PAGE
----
Azumi did it in six minutes.
I've also had full-screen video pushed down a USB port from the AverTV capture device. Of limited use (it can't detect the soundcard so it says there isn't one, and thus screws up on trying to record), I can watch my TV using a long CVBS lead and jacking an audio extension cable into the HiFi... might do that for DVDs?
Actually, USB seems to be used extensively internally.
Connectivity - wired
10/100mbit ethernet right there onboard. I am now sitting in bed with a three metre patch lead to the router. Shared folders and VNC servers make accessing Aiko or Ayleigh a doddle. I no longer need to bother with such trivialities as actually sitting at the computer I am using!
Connectivity - wireless I
A mini PCI-E card provides WiFi to the 802.11n protocol, with a potential maximum transfer rate of 144Mbit. The fastest I've ever connected to was 56Mbps, though the actual fastest Internet rate I have used thus far is a more sedate 2Mbit! You can read of my first ventures in WiFi in the following b.log entry.
The WiFi card can be disabled if not required.
Something of an oddity is the WiFi card is plugged into the mini PCI-E socket in the computer, but there is a piece of tape over some of the connections on the card edge - I wonder what this is in aid of?
Connectivity - wireless II
A Broadcom BT-253 device provides Bluetooth support, I have used this for receiving pictures from my mobile, and also sending/reading SMS using the Nokia software. Like WiFi, this can be turned off.
Above is a photo of the left side of the computer - notice how thin it is. On the left of the picture (the back of the machine) is a slot for a Kensington lock. Then the RJ45 for 10/100mbit ethernet (which is plugged in). A USB port. A fan, which you won't hear that often in normal use. The pink jack is for a microphone, the green jack for headphones (shown plugged in).
Above is a photo of the right side of the computer. At the back of the machine (right of the picture) is the DC input, 12V (shown connected). Then a connection for an external monitor or LCD projector. Two further USB slots give this tiny machine loads of connectivity potential, and finally a slot for an SD(HC)/MMC card.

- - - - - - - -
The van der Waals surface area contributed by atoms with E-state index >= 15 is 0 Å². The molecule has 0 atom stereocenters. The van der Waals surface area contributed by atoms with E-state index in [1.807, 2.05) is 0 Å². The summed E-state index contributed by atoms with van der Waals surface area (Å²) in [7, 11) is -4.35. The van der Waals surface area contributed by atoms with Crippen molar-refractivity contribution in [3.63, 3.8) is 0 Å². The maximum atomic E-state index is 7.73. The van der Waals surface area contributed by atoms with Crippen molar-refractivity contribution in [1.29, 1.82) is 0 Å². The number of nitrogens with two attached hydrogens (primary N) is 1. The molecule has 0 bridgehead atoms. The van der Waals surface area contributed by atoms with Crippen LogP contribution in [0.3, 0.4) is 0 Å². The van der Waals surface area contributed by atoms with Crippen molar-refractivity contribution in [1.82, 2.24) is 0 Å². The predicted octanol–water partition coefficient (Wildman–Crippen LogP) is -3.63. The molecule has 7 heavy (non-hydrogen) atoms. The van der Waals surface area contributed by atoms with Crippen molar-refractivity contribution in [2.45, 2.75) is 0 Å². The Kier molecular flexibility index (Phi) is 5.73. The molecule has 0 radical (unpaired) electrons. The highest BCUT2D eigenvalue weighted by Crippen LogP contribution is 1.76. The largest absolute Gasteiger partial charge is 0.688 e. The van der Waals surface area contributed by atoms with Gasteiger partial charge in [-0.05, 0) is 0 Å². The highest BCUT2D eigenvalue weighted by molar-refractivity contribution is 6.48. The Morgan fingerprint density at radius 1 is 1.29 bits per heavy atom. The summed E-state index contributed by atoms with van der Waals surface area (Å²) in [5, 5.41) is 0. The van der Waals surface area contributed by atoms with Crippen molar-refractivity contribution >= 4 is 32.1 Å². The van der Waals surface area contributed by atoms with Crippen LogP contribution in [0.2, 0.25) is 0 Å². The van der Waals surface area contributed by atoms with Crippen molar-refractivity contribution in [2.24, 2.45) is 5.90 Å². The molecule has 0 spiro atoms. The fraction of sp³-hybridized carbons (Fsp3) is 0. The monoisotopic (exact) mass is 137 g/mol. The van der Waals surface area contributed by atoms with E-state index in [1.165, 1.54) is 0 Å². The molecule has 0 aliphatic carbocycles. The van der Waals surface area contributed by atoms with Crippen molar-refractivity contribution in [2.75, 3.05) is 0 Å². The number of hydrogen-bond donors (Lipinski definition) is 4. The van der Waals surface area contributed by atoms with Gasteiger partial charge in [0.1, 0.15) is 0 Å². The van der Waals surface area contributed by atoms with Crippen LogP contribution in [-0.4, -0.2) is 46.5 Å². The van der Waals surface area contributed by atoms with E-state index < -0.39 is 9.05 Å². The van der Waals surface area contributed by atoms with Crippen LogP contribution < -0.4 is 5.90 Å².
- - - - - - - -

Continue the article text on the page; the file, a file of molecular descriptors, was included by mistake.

There is nothing special on the front side. Under your right palm are four status indicators. There is a green LED for when the machine is on, which seems a bit pointless as a blue indicator in the power button says the same thing. Then there is a green/red LED for power. Red when on mains, green when on battery, and if it blinks and how quickly gives you an indication of how much battery time remains. Then a green LED for harddisc access. This won't flicker much when you aren't doing anything. Finally, a blue LED for Bluetooth and/or WiFi active.
There is a 1.3 megapixel webcam built in to the top of the display. This can be turned off if not required. The effective resolution is 1280×1024. The full resolution pictures appear to come out darker than the preview, though to be honest I think this device is not intended for use as a photo camera, but rather for internet chats - in which case it will most likely work well. It is a shame Asus did not include some basic software to make use of the camera. It can be done directly through Windows, but finding where isn't exactly intuitive!
The keyboard is compact without being yucky. A 'FN' button switches to an overlay mode for numeric keypad, plus other keys s(such as '\' and PageUp...). There are additional functions under the F keys - Sleep (superfluous), WiFi/Bluetooth toggle, Brightness up/down, LCD/monitor switch, Sound/Mute, Volume up/down.
There are four special function keys above the keyboard - sleep, display resolution, and two user definable keys. The first of these toggles through the processor speeds, the second currently loads Skype but as I don't have broadband yet I think I may change this...
I make mistakes with the keyboard, but this is something I am going to have to get used to. It'll take time, but soon I'll be able to bash away without hitting Enter when I wanted Shift, and so on.
In addition to the keyboard, pressing the power button will shut down, and closing the lid will 'sleep'.
Pointer services are provided by a touchpad. It is an interesting creature that seems quite light to the touch for dragging and such, but needs a firm tap for clicking. Touchpads are, to me, a lot more flexible than mice. There are loads of gestures, I know I don't know them all, for I have only just discovered a two-finger drag will scroll up and down; though I certainly feel a touchpad has more going for it than the old mouse.
For old fashioned people who like to click buttons, there are two buttons below the touchpad...
It is a small Lithium-Ion battery pack. Windows reckons, from a full charge, it will power the machine for about six hours with hardware (Bluetooth, WiFi, webcam...) switched on, or up to eight hours or so with that stuff switched off and the machine not running heavy load and automatic power-saving performance. Obviously battery longevity depends a lot on what you are doing. I certainly used it a lot today without running into "battery low" warnings!